Maeve’s Law for Mitochondrial Donation Passes Parliament

This article applies to organisations that undertake clinical research.

Mitochondrial Donation Law Reform (Maeve’s Law) Bill 2021 (Cth)

Please be advised that the Mitochondrial Donation Law Reform (Maeve’s Law) Bill 2021 (Cth) (the Bill) passed parliament on 30 March 2022 and received Royal Assent on 1 April 2022.  Schedule 1 of the Bill, primarily amending the Prohibition of Human Cloning for Reproduction Act 2002 (Cth) (the PHCR Act), the Research Involving Human Embryos Act 2002 (Cth) (the RIHE Act) and the Research Involving Human Embryos Regulations 2017 (Cth) (the RIHE Regulations) will commence on a day to be proclaimed, or 6 months after Royal Assent if not proclaimed prior.  The remainder of the Bill will commence on 1 April 2022.

The Bill, known also as Maeve’s Law, is named for Maeve Hood, a five-year-old girl who suffered from Mitochondrial disease, a complex group of inherited conditions passed via maternal mitochondria that can have significant effects on a person’s development and life expectancy.

The Bill creates a national regulatory framework that will allow for the legalisation of mitochondrial donation techniques and its introduction for research purposes. This will allow for the refinement of mitochondrial techniques in Australia, and practical training of relevant professionals, building the expertise in this country.  Further, the Bill aims to pave the way for the clinical use of mitochondrial donation techniques by improving the evidence and data in relation to the safety and efficacy of those techniques.

Amendments to the RIHE Act and RIHE Regulations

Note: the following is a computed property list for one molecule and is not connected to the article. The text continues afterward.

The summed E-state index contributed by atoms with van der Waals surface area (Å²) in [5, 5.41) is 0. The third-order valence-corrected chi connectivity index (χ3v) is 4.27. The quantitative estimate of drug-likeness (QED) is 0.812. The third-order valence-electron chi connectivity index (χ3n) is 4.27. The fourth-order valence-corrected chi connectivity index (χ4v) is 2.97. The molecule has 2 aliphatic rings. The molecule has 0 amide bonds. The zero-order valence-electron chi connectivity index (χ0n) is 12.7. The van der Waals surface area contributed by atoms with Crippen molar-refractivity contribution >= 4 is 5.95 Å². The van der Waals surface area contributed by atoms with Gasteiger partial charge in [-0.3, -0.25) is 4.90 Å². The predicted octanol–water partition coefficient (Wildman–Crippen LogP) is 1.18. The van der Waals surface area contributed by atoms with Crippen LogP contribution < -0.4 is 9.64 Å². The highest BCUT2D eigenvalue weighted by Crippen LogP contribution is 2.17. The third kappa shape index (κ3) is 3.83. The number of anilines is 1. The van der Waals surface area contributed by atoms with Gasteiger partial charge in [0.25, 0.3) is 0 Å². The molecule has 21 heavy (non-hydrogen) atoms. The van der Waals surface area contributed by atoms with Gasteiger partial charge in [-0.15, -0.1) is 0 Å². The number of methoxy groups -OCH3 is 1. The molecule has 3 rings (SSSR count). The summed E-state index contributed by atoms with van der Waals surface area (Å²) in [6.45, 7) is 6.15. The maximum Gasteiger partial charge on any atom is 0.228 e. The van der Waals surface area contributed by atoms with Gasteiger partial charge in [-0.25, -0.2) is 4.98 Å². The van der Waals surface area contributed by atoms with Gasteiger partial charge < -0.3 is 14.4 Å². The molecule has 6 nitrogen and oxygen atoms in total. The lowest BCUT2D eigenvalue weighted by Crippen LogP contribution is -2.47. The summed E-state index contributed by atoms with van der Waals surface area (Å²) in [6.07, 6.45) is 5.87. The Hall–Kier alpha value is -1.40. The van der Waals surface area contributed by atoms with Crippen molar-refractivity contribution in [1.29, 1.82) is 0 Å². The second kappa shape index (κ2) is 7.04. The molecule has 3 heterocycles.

Key to the amendments made by the Bill is the introduction of a mitochondrial donation licence to allow for the use of permitted mitochondrial donation techniques under the licence for certain research and training, and in clinical settings.  For the purposes of the RIHE Act, under regulation 7A of the RIHE Regulations, mitochondrial donation techniques include:

  • maternal spindle transfer, as defined under regulation 7C;
  • pronuclear transfer, as defined under regulation 7D;
  • germinal vesicle transfer, as defined under regulation 7E;
  • first polar body transfer, as defined under regulation 7F; and
  • second polar body transfer, as defined under regulation 7G.

Permitted techniques are contained in regulation 7B, which outlines the types of mitochondrial donation techniques permitted under each class of licence.

Subscribers should note that licences issued under section 21 of the RIHE Act are now considered general licences, with mitochondrial donation licences as a separate and distinct licence type.

As defined in the RIHE Act, several classes of mitochondrial donation licence are created, including:

  • a pre-clinical research and training licence;
  • a clinical trial research and training licence;
  • a clinical trial licence;
  • a clinical practice research and training licence; and
  • a clinical practice licence.

Certain activities will be permitted only under certain licences.